Natural features — open, vegetated swales, stormwater cascades, small wetland ponds — mimic the functions of nature lost to urbanization. At the heart are plants and the deep, healthy soils that support them. All three combine to form a "living infrastructure" that, unlike pipes and vaults, increase in functional value over time; some efforts to blend urban development with natural systems use innovative drainage design and landscaping instead of traditional curbs and gutters and vaults. One such demonstration project in the Pipers Creek watershed reduced imperviousness by more than 18 percent; the project built bioswales, landscape elements intended to remove silt and pollution from surface runoff water and planted 100 evergreen trees and 1,100 shrubs. From 2001 to 2003, the project reduced the volume of stormwater leaving the street in a 2-year storm event by 98%; such a reduction can reduce storm damage to water quality and habitats for species such as the iconic salmon. The engineering alternatives have a expensive initial price, since they are replacing existing structures, albeit life-limited ones.
Further, conventional systems do not consider full cost accounting. The NDS alternatives can provide returns on investment by improving urban environments; the Street Edge Alternatives Street breaks most of the conventions of 150 years of standard American street design. Narrow, curved streets, open drainage swales, an abundance of diverse plants and trees welcome pedestrians as well as diverse species. Adjacent residents maintain city infrastructure in the form of street "gardens" in front of their homes, visually integrating the neighborhood along the street; the Natural Drainage System united the community visually and socially. The 110th Cascades SEA are a creek-like cascade of stair-stepped natural, seasonal pools that intercept, infiltrate and filter over 21 acres of stormwater draining through the project. Viable, daylighted streams can exist only in intimate connection with restoration and stewardship by the neighbourhoods of their watersheds in a long run, since the good health of an urban stream could not long survive carelessness or neglect.
With impervious surfaces having replaced most of the natural ground cover in urban environments, habitat for wildlife is reduced compared to historic baselines. Hydrologic changes have resulted, impervious waterways directly carry non-point pollution through urban creeks. One effective solution is to restore riparian habitat; this improves the entire urban watershed, far beyond the riparian channel itself. In the 1880s there were over 50 wild salmon streams in Vancouver alone. However, as Vancouver grew, these streams were lost to urbanization, they were covered by roads and businesses. They were lost when they were buried beneath sewers or culverts; the City of Vancouver and its residents are now making an effort to uncover these lost streams and restore them back to their natural state. The Hastings Creek Stream Daylighting Project was proposed in 1994 as a way to manage storm water and for aesthetic purposes; the idea was to bring the stream back to its once natural formation which would improve the surrounding habitat for wildlife as well as the proposed purposes.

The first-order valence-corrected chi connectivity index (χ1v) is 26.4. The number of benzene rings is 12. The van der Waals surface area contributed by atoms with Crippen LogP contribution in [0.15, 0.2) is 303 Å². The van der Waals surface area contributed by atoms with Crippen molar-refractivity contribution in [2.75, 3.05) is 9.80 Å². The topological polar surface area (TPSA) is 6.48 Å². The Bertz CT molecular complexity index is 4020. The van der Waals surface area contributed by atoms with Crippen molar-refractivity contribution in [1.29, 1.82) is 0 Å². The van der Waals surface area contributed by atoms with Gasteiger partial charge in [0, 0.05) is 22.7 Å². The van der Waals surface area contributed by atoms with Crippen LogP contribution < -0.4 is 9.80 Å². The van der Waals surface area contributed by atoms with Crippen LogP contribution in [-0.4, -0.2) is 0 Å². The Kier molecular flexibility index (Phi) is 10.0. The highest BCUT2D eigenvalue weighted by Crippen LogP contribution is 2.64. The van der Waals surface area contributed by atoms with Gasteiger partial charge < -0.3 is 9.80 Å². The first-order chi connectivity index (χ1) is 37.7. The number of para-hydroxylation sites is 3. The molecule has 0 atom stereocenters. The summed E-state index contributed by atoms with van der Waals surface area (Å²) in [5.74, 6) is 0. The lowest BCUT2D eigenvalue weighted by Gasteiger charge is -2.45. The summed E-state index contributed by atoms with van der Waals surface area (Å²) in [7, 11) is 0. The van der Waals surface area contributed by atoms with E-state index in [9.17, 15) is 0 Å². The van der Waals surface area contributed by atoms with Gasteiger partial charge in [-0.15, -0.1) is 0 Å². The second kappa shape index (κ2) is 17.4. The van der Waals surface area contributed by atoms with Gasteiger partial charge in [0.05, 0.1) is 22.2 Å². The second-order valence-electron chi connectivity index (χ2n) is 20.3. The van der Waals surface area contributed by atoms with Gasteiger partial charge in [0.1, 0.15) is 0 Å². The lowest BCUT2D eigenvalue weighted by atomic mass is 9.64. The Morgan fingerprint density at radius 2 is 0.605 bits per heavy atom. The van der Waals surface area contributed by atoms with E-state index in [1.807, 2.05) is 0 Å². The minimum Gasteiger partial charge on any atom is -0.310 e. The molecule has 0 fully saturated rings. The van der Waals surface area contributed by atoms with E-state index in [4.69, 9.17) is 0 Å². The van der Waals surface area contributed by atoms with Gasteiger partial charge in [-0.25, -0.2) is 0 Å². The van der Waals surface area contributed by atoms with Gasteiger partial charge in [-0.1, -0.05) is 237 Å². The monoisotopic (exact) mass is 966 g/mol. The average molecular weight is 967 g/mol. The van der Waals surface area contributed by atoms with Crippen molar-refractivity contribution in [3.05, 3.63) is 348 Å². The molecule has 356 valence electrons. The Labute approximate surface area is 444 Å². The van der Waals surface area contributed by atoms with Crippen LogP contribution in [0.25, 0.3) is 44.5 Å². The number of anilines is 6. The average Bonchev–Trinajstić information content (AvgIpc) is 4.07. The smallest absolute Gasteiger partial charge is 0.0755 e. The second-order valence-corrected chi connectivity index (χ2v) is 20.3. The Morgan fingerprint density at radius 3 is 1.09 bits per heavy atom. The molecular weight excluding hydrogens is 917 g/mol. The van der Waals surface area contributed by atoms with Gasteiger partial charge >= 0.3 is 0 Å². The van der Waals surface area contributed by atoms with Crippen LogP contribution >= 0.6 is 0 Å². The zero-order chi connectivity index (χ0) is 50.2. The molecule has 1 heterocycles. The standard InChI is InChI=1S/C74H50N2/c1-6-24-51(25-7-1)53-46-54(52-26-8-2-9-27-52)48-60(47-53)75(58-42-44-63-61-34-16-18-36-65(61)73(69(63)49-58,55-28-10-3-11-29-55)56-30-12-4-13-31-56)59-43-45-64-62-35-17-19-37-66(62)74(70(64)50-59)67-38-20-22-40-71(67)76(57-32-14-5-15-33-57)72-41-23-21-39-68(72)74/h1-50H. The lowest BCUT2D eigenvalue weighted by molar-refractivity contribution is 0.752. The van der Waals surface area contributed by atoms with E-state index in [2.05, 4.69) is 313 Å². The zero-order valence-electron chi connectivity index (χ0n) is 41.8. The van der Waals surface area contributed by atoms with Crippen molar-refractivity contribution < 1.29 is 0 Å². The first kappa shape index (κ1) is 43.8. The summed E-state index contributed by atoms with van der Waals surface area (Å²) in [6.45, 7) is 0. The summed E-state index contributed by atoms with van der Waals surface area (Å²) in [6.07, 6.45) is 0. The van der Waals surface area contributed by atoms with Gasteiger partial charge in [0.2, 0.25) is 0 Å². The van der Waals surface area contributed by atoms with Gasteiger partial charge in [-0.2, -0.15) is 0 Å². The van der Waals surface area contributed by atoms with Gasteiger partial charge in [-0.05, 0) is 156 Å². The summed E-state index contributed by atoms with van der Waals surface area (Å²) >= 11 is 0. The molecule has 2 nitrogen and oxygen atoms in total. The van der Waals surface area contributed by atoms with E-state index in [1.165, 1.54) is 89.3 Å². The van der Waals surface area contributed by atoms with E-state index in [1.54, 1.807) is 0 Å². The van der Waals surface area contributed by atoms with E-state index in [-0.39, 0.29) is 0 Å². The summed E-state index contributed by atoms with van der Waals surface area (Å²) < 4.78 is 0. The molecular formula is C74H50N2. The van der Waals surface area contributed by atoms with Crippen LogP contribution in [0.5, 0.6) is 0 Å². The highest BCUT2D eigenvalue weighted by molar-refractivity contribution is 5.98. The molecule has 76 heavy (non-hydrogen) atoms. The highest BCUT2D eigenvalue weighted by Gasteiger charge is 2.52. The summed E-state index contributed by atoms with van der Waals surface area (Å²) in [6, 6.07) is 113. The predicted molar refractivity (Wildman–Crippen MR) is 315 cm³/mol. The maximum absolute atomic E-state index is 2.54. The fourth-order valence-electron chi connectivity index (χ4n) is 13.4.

This project's plan was finalized in 1997, work began the same year. The stream had existed in Hastings Park until 1935 when the Park became focused on entertainment rather than its original purpose when it was given to the city in 1889, to be a retreat for those with a passion for the outdoors; as the Pacific Nation Exhibition grounds continued to expand there was a continued loss of natural woodlands and waterways. It was not until the 1980s when the surrounding community began to look at continuing to uphold its original purpose; the daylighting project made major progress in 2013 in the area located in the Creekway Park, a parking lot. The daylighted stream will one day connect the Sanctuary in Hastings Park to the Burrard Inlet; the progress made in Creekway Park is a major step towards this goal. This daylighting project improved pedestrian and bikeway transit; this stream is now able to obtain the stormwater from the surrounding area, which reduces the load, felt by the municipality's storm sewers.
It is the storms in early autumn which provide the water flow for the creek, meaning that there is variable flow throughout the year. During the late summer months the moist soil is relied upon to maintain the vegetation of the area; this variation in flow does not allow for salmon migration through th
A stream is a body of water with surface water flowing within the bed and banks of a channel. The stream encompasses surface and groundwater fluxes that respond to geological, geomorphological and biotic controls. Depending on its location or certain characteristics, a stream may be referred to by a variety of local or regional names. Long large streams are called rivers. Streams are important as conduits in the water cycle, instruments in groundwater recharge, corridors for fish and wildlife migration; the biological habitat in the immediate vicinity of a stream is called a riparian zone. Given the status of the ongoing Holocene extinction, streams play an important corridor role in connecting fragmented habitats and thus in conserving biodiversity; the study of streams and waterways in general is known as surface hydrology and is a core element of environmental geography. Brook A stream smaller than a creek one, fed by a spring or seep, it is small and forded. A brook is characterised by its shallowness.